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The Game of Chess Very complex with approximately 10 40 states and 10 120 possible games Has clearly defined rules and is easy to simulate making it an ideal problem for exploring and testing the ideas in NDP Despite recent successes in computer chess there is still much room for improvement, particularly in learning methodologies

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The Problem Given any legal initial position choose the move leading to the largest long term reward

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Bellman’s Equation

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A Theoretical Solution Solved with a direct implementation of the DP algorithm (a simple recursive implementation of Bellman’s Equation, e.g. the Minimax algorithm with last stage reward evaluation) Results in an optimal solution, J * (s) Computationally intractable (would take roughly 10 35 MB of memory and 10 17 centuries of calculation)

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A Practical Solution Solved with a limited look-ahead version of the Minimax algorithm with approximated last stage reward evaluation Results in a sub-optimal solution, J ~ (s,w) Useful because an arbitrary amount of time or look-ahead can be allocated to the computation of the solution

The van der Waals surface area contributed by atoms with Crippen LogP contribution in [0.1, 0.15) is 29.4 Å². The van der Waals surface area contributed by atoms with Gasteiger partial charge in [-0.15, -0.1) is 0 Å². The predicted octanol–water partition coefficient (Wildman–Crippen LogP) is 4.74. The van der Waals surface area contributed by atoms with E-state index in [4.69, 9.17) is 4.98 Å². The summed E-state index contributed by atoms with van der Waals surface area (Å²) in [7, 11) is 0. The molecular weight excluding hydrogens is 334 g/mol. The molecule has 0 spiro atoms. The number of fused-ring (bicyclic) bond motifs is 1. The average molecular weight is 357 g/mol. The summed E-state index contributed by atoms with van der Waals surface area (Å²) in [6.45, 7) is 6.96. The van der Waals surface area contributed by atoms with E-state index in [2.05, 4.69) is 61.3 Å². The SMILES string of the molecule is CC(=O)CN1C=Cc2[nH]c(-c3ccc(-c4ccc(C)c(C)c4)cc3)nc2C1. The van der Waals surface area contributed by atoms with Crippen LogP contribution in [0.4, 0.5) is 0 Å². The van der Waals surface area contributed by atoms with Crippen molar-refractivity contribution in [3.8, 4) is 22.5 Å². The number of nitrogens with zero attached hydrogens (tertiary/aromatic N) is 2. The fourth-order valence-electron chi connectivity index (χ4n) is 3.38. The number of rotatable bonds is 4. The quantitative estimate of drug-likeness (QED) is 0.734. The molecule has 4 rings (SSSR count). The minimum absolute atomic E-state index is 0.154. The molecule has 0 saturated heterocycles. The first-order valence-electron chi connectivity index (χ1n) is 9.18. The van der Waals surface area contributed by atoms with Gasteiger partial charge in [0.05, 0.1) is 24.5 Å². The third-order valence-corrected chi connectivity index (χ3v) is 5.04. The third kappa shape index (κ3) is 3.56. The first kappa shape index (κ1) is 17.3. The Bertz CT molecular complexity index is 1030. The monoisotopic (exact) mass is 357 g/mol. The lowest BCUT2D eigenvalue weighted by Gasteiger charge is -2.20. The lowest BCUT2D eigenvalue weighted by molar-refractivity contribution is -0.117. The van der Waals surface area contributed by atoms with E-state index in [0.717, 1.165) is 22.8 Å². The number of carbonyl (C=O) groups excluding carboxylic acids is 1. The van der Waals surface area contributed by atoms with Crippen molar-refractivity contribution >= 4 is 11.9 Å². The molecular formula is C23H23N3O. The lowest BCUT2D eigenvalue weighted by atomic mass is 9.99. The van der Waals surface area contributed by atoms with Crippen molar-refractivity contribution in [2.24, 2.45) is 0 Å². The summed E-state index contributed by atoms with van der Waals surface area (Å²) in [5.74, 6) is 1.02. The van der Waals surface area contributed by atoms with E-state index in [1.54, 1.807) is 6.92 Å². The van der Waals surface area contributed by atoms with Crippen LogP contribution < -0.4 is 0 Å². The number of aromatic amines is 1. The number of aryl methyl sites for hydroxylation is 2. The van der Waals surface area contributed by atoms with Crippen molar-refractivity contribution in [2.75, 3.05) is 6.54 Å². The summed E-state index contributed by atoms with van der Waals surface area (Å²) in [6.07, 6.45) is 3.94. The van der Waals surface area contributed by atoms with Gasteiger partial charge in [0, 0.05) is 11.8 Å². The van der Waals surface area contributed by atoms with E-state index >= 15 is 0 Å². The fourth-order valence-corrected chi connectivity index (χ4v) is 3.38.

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The Minimax Algorithm

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Alpha-Beta Minimax By adding lower (alpha) and upper (beta) bounds on the possible range of scores a branch can return, based on scores from previously analyzed branches, complete branches can be removed from the look-ahead without being expanded

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Alpha-Beta Minimax with Move Ordering Works best when moves at each node are tried in a reasonably good order Use iterative deepening look-ahead –Rather than analyzing a position at an arbitrary Minimax depth of n, analyze iteratively and incrementally at depth 1, 2, 3, …, n –Then try best move at previous iteration first in next iteration –Counter-intuitive, but very good in practice!